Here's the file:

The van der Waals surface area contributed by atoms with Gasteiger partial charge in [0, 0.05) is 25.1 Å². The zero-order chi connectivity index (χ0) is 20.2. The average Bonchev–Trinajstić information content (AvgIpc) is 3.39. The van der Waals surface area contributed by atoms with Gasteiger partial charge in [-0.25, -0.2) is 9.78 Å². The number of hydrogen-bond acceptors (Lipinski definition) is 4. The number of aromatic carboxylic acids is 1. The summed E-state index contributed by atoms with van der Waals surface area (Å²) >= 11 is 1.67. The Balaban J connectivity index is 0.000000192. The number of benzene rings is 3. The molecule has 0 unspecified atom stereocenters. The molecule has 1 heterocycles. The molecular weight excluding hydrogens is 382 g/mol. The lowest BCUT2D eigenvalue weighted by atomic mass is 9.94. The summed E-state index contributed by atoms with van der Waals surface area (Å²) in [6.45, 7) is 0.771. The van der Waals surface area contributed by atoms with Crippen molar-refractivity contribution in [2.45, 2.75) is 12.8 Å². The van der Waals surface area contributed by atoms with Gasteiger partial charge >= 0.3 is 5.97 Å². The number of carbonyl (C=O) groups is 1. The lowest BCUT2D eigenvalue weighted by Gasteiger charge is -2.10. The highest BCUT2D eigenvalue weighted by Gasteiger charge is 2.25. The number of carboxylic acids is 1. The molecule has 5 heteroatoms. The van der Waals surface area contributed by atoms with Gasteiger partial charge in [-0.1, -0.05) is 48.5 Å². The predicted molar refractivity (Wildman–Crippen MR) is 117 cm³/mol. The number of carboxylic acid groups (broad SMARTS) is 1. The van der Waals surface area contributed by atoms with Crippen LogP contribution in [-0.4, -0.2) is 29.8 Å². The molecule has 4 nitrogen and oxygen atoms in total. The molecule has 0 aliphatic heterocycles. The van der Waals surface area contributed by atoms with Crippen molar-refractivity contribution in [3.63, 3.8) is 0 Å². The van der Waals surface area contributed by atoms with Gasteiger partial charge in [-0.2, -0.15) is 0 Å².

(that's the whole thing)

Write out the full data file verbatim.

The van der Waals surface area contributed by atoms with Gasteiger partial charge in [0, 0.05) is 25.1 Å². The zero-order chi connectivity index (χ0) is 20.2. The average Bonchev–Trinajstić information content (AvgIpc) is 3.39. The van der Waals surface area contributed by atoms with Gasteiger partial charge in [-0.25, -0.2) is 9.78 Å². The number of hydrogen-bond acceptors (Lipinski definition) is 4. The number of aromatic carboxylic acids is 1. The summed E-state index contributed by atoms with van der Waals surface area (Å²) >= 11 is 1.67. The Balaban J connectivity index is 0.000000192. The number of benzene rings is 3. The molecule has 0 unspecified atom stereocenters. The molecule has 1 heterocycles. The molecular weight excluding hydrogens is 382 g/mol. The lowest BCUT2D eigenvalue weighted by atomic mass is 9.94. The summed E-state index contributed by atoms with van der Waals surface area (Å²) in [6.45, 7) is 0.771. The van der Waals surface area contributed by atoms with Crippen molar-refractivity contribution in [2.45, 2.75) is 12.8 Å². The van der Waals surface area contributed by atoms with Gasteiger partial charge >= 0.3 is 5.97 Å². The number of carbonyl (C=O) groups is 1. The lowest BCUT2D eigenvalue weighted by Gasteiger charge is -2.10. The highest BCUT2D eigenvalue weighted by Gasteiger charge is 2.25. The number of carboxylic acids is 1. The molecule has 5 heteroatoms. The van der Waals surface area contributed by atoms with Gasteiger partial charge in [-0.1, -0.05) is 48.5 Å². The predicted molar refractivity (Wildman–Crippen MR) is 117 cm³/mol. The number of carboxylic acid groups (broad SMARTS) is 1. The van der Waals surface area contributed by atoms with Crippen LogP contribution in [-0.4, -0.2) is 29.8 Å². The molecule has 4 nitrogen and oxygen atoms in total. The molecule has 0 aliphatic heterocycles. The van der Waals surface area contributed by atoms with Crippen molar-refractivity contribution in [3.63, 3.8) is 0 Å². The van der Waals surface area contributed by atoms with Gasteiger partial charge in [-0.2, -0.15) is 0 Å².